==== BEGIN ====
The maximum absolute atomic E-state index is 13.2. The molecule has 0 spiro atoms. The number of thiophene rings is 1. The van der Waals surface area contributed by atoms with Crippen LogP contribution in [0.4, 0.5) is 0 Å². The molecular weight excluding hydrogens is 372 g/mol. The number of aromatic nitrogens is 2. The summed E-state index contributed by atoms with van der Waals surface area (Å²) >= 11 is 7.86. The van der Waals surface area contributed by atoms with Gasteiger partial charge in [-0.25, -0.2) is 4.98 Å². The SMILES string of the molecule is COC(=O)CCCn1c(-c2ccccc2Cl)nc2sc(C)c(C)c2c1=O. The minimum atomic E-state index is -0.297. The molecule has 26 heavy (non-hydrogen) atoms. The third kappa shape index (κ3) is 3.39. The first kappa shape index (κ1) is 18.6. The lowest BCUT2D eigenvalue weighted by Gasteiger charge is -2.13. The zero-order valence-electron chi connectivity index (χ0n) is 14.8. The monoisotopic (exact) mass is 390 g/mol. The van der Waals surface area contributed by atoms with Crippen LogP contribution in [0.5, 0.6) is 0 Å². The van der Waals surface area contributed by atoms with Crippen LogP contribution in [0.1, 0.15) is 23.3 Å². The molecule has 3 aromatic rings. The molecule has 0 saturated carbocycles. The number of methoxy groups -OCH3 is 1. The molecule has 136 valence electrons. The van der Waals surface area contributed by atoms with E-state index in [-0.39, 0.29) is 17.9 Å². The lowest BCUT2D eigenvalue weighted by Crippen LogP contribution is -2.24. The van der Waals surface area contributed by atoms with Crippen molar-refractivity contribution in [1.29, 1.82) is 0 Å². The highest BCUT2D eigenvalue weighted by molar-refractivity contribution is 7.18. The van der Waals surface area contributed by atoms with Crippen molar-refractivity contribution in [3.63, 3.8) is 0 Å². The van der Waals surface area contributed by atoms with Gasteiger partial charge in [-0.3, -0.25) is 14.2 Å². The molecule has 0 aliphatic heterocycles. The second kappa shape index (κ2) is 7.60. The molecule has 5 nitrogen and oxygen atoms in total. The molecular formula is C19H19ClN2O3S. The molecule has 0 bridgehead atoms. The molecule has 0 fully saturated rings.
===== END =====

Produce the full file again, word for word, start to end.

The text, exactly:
The maximum absolute atomic E-state index is 13.2. The molecule has 0 spiro atoms. The number of thiophene rings is 1. The van der Waals surface area contributed by atoms with Crippen LogP contribution in [0.4, 0.5) is 0 Å². The molecular weight excluding hydrogens is 372 g/mol. The number of aromatic nitrogens is 2. The summed E-state index contributed by atoms with van der Waals surface area (Å²) >= 11 is 7.86. The van der Waals surface area contributed by atoms with Gasteiger partial charge in [-0.25, -0.2) is 4.98 Å². The SMILES string of the molecule is COC(=O)CCCn1c(-c2ccccc2Cl)nc2sc(C)c(C)c2c1=O. The minimum atomic E-state index is -0.297. The molecule has 26 heavy (non-hydrogen) atoms. The third kappa shape index (κ3) is 3.39. The first kappa shape index (κ1) is 18.6. The lowest BCUT2D eigenvalue weighted by Gasteiger charge is -2.13. The zero-order valence-electron chi connectivity index (χ0n) is 14.8. The monoisotopic (exact) mass is 390 g/mol. The van der Waals surface area contributed by atoms with Crippen LogP contribution in [0.5, 0.6) is 0 Å². The van der Waals surface area contributed by atoms with Crippen LogP contribution in [0.1, 0.15) is 23.3 Å². The molecule has 3 aromatic rings. The molecule has 0 saturated carbocycles. The number of methoxy groups -OCH3 is 1. The molecule has 136 valence electrons. The van der Waals surface area contributed by atoms with E-state index in [-0.39, 0.29) is 17.9 Å². The lowest BCUT2D eigenvalue weighted by Crippen LogP contribution is -2.24. The van der Waals surface area contributed by atoms with Crippen molar-refractivity contribution in [1.29, 1.82) is 0 Å². The highest BCUT2D eigenvalue weighted by molar-refractivity contribution is 7.18. The van der Waals surface area contributed by atoms with Crippen molar-refractivity contribution in [3.63, 3.8) is 0 Å². The van der Waals surface area contributed by atoms with Gasteiger partial charge in [-0.3, -0.25) is 14.2 Å². The molecule has 0 aliphatic heterocycles. The second kappa shape index (κ2) is 7.60. The molecule has 5 nitrogen and oxygen atoms in total. The molecular formula is C19H19ClN2O3S. The molecule has 0 bridgehead atoms. The molecule has 0 fully saturated rings.